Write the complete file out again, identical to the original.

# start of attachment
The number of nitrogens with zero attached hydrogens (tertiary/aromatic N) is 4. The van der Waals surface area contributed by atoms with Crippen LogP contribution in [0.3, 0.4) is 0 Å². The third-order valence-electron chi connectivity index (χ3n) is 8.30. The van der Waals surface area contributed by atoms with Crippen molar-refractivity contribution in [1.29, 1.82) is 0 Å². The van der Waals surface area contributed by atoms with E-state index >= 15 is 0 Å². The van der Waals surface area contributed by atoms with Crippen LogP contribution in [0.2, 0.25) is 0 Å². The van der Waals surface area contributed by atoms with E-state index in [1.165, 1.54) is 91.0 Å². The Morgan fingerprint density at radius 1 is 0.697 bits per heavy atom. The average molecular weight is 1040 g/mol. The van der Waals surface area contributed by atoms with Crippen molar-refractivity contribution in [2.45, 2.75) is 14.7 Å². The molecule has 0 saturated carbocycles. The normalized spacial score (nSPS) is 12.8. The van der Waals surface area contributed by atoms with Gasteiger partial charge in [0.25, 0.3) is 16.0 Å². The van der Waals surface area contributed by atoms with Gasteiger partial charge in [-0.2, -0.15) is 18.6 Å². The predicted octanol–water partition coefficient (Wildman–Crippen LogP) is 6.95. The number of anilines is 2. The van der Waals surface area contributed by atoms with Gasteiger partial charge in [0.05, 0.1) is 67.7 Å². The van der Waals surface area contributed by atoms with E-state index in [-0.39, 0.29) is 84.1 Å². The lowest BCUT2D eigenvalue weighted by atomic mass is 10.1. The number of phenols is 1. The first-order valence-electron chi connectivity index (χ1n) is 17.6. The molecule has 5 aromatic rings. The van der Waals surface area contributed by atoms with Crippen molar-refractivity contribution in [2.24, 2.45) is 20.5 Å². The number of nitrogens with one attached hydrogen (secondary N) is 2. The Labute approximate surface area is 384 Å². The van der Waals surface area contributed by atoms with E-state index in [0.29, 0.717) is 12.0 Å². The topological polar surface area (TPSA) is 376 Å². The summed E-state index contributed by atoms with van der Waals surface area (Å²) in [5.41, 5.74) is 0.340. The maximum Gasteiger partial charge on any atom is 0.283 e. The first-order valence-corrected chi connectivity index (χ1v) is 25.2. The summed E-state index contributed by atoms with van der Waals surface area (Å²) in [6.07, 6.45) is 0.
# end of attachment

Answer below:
The number of nitrogens with zero attached hydrogens (tertiary/aromatic N) is 4. The van der Waals surface area contributed by atoms with Crippen LogP contribution in [0.3, 0.4) is 0 Å². The third-order valence-electron chi connectivity index (χ3n) is 8.30. The van der Waals surface area contributed by atoms with Crippen molar-refractivity contribution in [1.29, 1.82) is 0 Å². The van der Waals surface area contributed by atoms with E-state index >= 15 is 0 Å². The van der Waals surface area contributed by atoms with Crippen LogP contribution in [0.2, 0.25) is 0 Å². The van der Waals surface area contributed by atoms with E-state index in [1.165, 1.54) is 91.0 Å². The Morgan fingerprint density at radius 1 is 0.697 bits per heavy atom. The average molecular weight is 1040 g/mol. The van der Waals surface area contributed by atoms with Crippen molar-refractivity contribution in [2.45, 2.75) is 14.7 Å². The molecule has 0 saturated carbocycles. The normalized spacial score (nSPS) is 12.8. The van der Waals surface area contributed by atoms with Gasteiger partial charge in [0.25, 0.3) is 16.0 Å². The van der Waals surface area contributed by atoms with Gasteiger partial charge in [-0.2, -0.15) is 18.6 Å². The predicted octanol–water partition coefficient (Wildman–Crippen LogP) is 6.95. The number of anilines is 2. The van der Waals surface area contributed by atoms with Gasteiger partial charge in [0.05, 0.1) is 67.7 Å². The van der Waals surface area contributed by atoms with E-state index in [-0.39, 0.29) is 84.1 Å². The lowest BCUT2D eigenvalue weighted by atomic mass is 10.1. The number of phenols is 1. The first-order valence-electron chi connectivity index (χ1n) is 17.6. The molecule has 5 aromatic rings. The van der Waals surface area contributed by atoms with Crippen molar-refractivity contribution in [2.24, 2.45) is 20.5 Å². The number of nitrogens with one attached hydrogen (secondary N) is 2. The Labute approximate surface area is 384 Å². The van der Waals surface area contributed by atoms with E-state index in [0.29, 0.717) is 12.0 Å². The topological polar surface area (TPSA) is 376 Å². The summed E-state index contributed by atoms with van der Waals surface area (Å²) in [5.41, 5.74) is 0.340. The maximum Gasteiger partial charge on any atom is 0.283 e. The first-order valence-corrected chi connectivity index (χ1v) is 25.2. The summed E-state index contributed by atoms with van der Waals surface area (Å²) in [6.07, 6.45) is 0.